The concept of the "demographic dividend" has now made its way into numerous development policy strategies. It holds out the prospect of a demographically induced boost for development to countries that are at the beginning of the demographic transition, such as the Asian Tigers. But how much will it take for the least developed countries to reach the necessary change in age structure? And under which circumstances can it become the motor for an economic upswing?
Favourable age structure as a starting point
The favourable age structure for a demographic bonus that can later be translated into a demographic dividend arises in the course of the so-called demographic transition that every country experience in the process of its socio-economic development. This defines the change from societies with high death and birth rates to those in which both reach a low level. Due to better nutrition and hygiene, the mortality rates will decrease initially, while birth rates will remain high for some time. Temporarily, this leads to high population growth. Only when more children will survive, when the level of education and economic prosperity increases, when gender equality is promoted and when individual choices and prospects increase, fertility preferences will change, and fertility rates decline with a certain time lag.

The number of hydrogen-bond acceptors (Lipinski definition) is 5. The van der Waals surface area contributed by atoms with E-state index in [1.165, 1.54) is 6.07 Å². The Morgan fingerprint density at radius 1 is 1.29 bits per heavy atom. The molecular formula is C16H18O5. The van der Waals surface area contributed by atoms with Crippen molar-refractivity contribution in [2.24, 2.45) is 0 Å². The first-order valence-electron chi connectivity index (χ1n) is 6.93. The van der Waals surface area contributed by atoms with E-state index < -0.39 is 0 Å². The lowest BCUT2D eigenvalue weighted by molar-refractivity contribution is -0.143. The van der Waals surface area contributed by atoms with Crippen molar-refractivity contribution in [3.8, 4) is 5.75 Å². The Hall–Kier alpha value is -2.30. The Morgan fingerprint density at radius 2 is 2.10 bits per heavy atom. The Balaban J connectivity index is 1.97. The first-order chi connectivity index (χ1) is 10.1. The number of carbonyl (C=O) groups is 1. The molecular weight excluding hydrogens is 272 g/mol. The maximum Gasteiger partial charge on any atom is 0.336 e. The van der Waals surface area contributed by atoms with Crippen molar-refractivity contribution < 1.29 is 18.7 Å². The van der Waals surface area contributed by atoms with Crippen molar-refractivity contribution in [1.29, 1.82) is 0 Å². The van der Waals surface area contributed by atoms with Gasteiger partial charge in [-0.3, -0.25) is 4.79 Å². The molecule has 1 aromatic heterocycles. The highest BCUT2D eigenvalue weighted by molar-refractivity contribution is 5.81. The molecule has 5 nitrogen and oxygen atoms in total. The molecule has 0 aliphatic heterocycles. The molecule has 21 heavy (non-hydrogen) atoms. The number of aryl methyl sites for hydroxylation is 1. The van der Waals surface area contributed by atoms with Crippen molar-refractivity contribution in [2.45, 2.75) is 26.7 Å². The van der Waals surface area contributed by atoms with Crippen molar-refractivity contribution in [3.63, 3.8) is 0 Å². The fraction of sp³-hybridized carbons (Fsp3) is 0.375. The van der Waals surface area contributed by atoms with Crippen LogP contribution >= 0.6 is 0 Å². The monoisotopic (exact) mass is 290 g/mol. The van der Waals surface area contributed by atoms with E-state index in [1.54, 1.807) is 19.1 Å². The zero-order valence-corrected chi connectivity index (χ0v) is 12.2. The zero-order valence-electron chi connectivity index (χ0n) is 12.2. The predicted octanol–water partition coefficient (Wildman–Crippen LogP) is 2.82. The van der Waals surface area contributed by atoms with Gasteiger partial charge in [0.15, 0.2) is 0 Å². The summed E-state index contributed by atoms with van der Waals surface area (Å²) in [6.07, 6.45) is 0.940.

Working towards a demographic bonus
As part of this process, not only does population growth begin to slow down, but the age structure of a society also begins to change: As the number of children decreases, the population shifts from the younger age groups to the working-age population. As a result, the economy has a disproportionately large number of people at its fingertips who can work and be productive, while at the same time there are fewer children and still few older people to care for. As soon as for every dependent person there are at least 1.7 economically active persons between the age of 15 and 64, countries will reach the favourable age structure of the "demographic bonus". With additional investments and the necessary frameworks in place, this can be transformed into a development boost - a demographic dividend.
No easy task
As promising as the concept seems, it is by no means guaranteed that states will actually be able to harvest a demographic dividend. This requires a whole range of preconditions to be met: In order for birth rates to fall and the age structure to change, people's living conditions must improve in many ways. In order to be able to turn this demographic bonus into a dividend, the working-age population requires the provision of the highest-possible level of education and, above all, a job. Otherwise, a large proportion of young workers without prospects can lead to social tensions and conflicts. Rather than a dividend, a "demographic disaster" could be the result.